Young boy embracing his military father, American flag draped over father's shoulder

September is suicide prevention month, and one of our nation’s most vulnerable populations are our own veterans and military personnel. Veterans embody qualities such as bravery, sacrifice, and dedication to a greater cause—all qualities we value deeply. Yet even as they fought for our freedom, many military members have found themselves suffering alone, and in silence.

Veterans today are facing one of the worst mental health crises we have ever seen. According to a 2014 Veterans Affairs study, it was discovered that an average of 20 veterans committed suicide every day. That same year, veterans accounted for 18% of ALL suicide deaths but only accounted for 8.5% of the total population. Why are the numbers so high? And practically speaking, what can we do?

We can support our veterans by actively seeking to understand the challenges they face and become part of the solution. Here are a few things we can do to help our nation’s veterans and active duty military:

Woman comforting male solider, who looks distraught and has a hand to his face

1. Be Aware of the Signs of Depression

If you are a veteran, or if you have a loved one who is a veteran or active duty military personnel, be aware of the signs of depression. Depression is a very serious illness, leading to feelings of sadness and loss of interest in activities once enjoyed. In some cases, depression causes mental and emotional problems. If these problems occur, it can lead to an inability to function in the home or the workplace.

For veterans and active duty military members, depression may have a variety of causes, such as the death of a friend or fellow service member, traumatic events like combat or injury, preparing for deployment, or transitioning to civilian life, to name a few. According to the U.S. Department of Veterans Affairs, one in every ten older veterans (ages 65+) are currently battling depression, which is more than twice the percentage found in the general population of the same age.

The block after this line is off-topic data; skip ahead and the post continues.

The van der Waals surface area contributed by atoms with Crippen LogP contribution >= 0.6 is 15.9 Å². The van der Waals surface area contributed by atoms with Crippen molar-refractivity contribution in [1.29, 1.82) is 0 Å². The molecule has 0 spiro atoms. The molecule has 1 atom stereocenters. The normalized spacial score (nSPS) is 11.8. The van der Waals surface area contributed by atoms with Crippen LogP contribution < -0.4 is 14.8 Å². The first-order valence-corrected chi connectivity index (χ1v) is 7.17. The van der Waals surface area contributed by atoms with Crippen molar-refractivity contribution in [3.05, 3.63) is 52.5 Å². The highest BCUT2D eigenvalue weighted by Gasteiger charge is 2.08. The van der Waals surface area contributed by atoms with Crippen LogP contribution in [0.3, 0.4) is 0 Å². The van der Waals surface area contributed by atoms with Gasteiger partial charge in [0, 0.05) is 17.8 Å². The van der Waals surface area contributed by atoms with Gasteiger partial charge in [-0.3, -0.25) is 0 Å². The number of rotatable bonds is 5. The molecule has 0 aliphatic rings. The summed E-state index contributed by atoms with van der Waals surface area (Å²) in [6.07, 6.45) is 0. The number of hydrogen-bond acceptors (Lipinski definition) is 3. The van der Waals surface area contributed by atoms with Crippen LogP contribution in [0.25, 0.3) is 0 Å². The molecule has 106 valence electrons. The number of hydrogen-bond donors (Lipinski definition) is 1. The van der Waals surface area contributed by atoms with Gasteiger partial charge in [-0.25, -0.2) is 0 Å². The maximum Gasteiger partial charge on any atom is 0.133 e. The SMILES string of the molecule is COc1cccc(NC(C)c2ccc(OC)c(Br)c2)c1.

What you can do: There are many ways that the friends and family can help a loved one who is battling depression. Working with a professional counselor or psychologist can help. In addition, new activities such as exercise, dietary changes, and getting enough direct sunlight can relieve symptoms.

American military uniform with American flag patch lying on wooden surface. Stethoscope lying beside it.

2. Educate Yourself about Traumatic Brain Injury and Its Effects

Traumatic brain injury (TBI) is becoming increasingly more common among our military personnel as the methods of warfare evolve. In simple terms, TBI is a blow to the head that causes a disruption in brain function. For veterans and military members, this may occur during drills or as the result of a bomb blast.

Some cases register as a mild concussion, but in severe cases, TBI leads to changes in behavior and memory recall. The severity of a case is determined by how long consciousness is lost, how long memory loss or disorientation may last, and how responsive the person was after the initial injury. According to an article by PBS, “Those who go untreated may find their symptoms worsening over time, with some patients at risk for depression, substance abuse, severe anxiety, obsessive-compulsive disorders, Alzheimer’s and suicide.”

What you can do: Be supportive and encourage TBI sufferers to seek professional support. In the meantime, remember that there are many others out there who are supporting a loved one living with TBI, and you can learn from their journeys.

Older man, fingers to lips, staring toward camera, looking sad

3. Recognize Post-Traumatic Stress Disorder (PTSD) and Its Symptoms